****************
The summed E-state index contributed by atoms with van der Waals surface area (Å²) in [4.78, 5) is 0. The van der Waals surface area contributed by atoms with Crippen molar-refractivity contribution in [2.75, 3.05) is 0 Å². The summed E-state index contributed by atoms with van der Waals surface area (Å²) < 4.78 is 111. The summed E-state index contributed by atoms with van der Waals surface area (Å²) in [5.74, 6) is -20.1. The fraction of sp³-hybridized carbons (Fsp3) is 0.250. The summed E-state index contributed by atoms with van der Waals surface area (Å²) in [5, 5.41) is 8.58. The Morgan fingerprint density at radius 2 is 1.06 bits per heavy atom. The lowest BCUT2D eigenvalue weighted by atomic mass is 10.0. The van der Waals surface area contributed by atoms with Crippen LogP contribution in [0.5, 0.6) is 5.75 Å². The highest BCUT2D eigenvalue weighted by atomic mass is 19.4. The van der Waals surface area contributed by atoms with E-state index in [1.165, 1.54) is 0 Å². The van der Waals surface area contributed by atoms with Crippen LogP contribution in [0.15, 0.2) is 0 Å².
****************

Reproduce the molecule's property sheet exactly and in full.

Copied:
The summed E-state index contributed by atoms with van der Waals surface area (Å²) in [4.78, 5) is 0. The van der Waals surface area contributed by atoms with Crippen molar-refractivity contribution in [2.75, 3.05) is 0 Å². The summed E-state index contributed by atoms with van der Waals surface area (Å²) < 4.78 is 111. The summed E-state index contributed by atoms with van der Waals surface area (Å²) in [5.74, 6) is -20.1. The fraction of sp³-hybridized carbons (Fsp3) is 0.250. The summed E-state index contributed by atoms with van der Waals surface area (Å²) in [5, 5.41) is 8.58. The Morgan fingerprint density at radius 2 is 1.06 bits per heavy atom. The lowest BCUT2D eigenvalue weighted by atomic mass is 10.0. The van der Waals surface area contributed by atoms with Crippen LogP contribution in [0.5, 0.6) is 5.75 Å². The highest BCUT2D eigenvalue weighted by atomic mass is 19.4. The van der Waals surface area contributed by atoms with E-state index in [1.165, 1.54) is 0 Å². The van der Waals surface area contributed by atoms with Crippen LogP contribution in [0.15, 0.2) is 0 Å².